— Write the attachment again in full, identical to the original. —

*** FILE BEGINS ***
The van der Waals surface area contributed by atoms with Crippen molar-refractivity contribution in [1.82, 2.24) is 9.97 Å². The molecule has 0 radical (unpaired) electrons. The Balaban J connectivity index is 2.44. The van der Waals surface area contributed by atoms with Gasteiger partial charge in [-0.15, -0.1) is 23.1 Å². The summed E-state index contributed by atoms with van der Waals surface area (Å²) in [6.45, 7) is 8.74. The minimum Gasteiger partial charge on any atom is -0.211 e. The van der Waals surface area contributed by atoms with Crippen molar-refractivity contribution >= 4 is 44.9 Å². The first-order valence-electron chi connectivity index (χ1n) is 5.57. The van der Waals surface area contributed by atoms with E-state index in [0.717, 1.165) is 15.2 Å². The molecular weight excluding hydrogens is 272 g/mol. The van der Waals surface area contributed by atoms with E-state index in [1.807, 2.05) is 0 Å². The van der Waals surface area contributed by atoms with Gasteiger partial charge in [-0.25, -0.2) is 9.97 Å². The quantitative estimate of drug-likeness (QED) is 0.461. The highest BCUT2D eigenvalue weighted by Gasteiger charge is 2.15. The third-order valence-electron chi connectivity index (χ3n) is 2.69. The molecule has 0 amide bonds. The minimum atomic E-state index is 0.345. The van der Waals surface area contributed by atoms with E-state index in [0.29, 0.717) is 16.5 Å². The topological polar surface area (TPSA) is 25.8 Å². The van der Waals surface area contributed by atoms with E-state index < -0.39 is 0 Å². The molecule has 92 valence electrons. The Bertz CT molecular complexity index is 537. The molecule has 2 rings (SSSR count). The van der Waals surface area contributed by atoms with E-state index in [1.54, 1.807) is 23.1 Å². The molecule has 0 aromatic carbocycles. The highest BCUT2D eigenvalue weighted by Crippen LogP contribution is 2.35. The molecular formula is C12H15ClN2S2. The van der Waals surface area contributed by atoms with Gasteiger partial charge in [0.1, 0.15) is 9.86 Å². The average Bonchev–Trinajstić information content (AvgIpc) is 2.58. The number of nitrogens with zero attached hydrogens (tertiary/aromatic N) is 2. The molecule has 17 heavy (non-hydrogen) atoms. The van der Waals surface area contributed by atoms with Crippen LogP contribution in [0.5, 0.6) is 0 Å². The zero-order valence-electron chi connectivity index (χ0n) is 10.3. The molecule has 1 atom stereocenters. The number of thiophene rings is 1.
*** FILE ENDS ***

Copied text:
The van der Waals surface area contributed by atoms with Crippen molar-refractivity contribution in [1.82, 2.24) is 9.97 Å². The molecule has 0 radical (unpaired) electrons. The Balaban J connectivity index is 2.44. The van der Waals surface area contributed by atoms with Gasteiger partial charge in [-0.15, -0.1) is 23.1 Å². The summed E-state index contributed by atoms with van der Waals surface area (Å²) in [6.45, 7) is 8.74. The minimum Gasteiger partial charge on any atom is -0.211 e. The van der Waals surface area contributed by atoms with Crippen molar-refractivity contribution >= 4 is 44.9 Å². The first-order valence-electron chi connectivity index (χ1n) is 5.57. The van der Waals surface area contributed by atoms with E-state index in [0.717, 1.165) is 15.2 Å². The molecular weight excluding hydrogens is 272 g/mol. The van der Waals surface area contributed by atoms with E-state index in [1.807, 2.05) is 0 Å². The van der Waals surface area contributed by atoms with Gasteiger partial charge in [-0.25, -0.2) is 9.97 Å². The quantitative estimate of drug-likeness (QED) is 0.461. The highest BCUT2D eigenvalue weighted by Gasteiger charge is 2.15. The third-order valence-electron chi connectivity index (χ3n) is 2.69. The molecule has 0 amide bonds. The minimum atomic E-state index is 0.345. The van der Waals surface area contributed by atoms with E-state index in [0.29, 0.717) is 16.5 Å². The topological polar surface area (TPSA) is 25.8 Å². The van der Waals surface area contributed by atoms with E-state index < -0.39 is 0 Å². The molecule has 92 valence electrons. The Bertz CT molecular complexity index is 537. The molecule has 2 rings (SSSR count). The van der Waals surface area contributed by atoms with E-state index in [1.54, 1.807) is 23.1 Å². The molecule has 0 aromatic carbocycles. The highest BCUT2D eigenvalue weighted by Crippen LogP contribution is 2.35. The molecular formula is C12H15ClN2S2. The van der Waals surface area contributed by atoms with Gasteiger partial charge in [0.1, 0.15) is 9.86 Å². The average Bonchev–Trinajstić information content (AvgIpc) is 2.58. The number of nitrogens with zero attached hydrogens (tertiary/aromatic N) is 2. The molecule has 17 heavy (non-hydrogen) atoms. The van der Waals surface area contributed by atoms with Crippen LogP contribution in [0.5, 0.6) is 0 Å². The zero-order valence-electron chi connectivity index (χ0n) is 10.3. The molecule has 1 atom stereocenters. The number of thiophene rings is 1.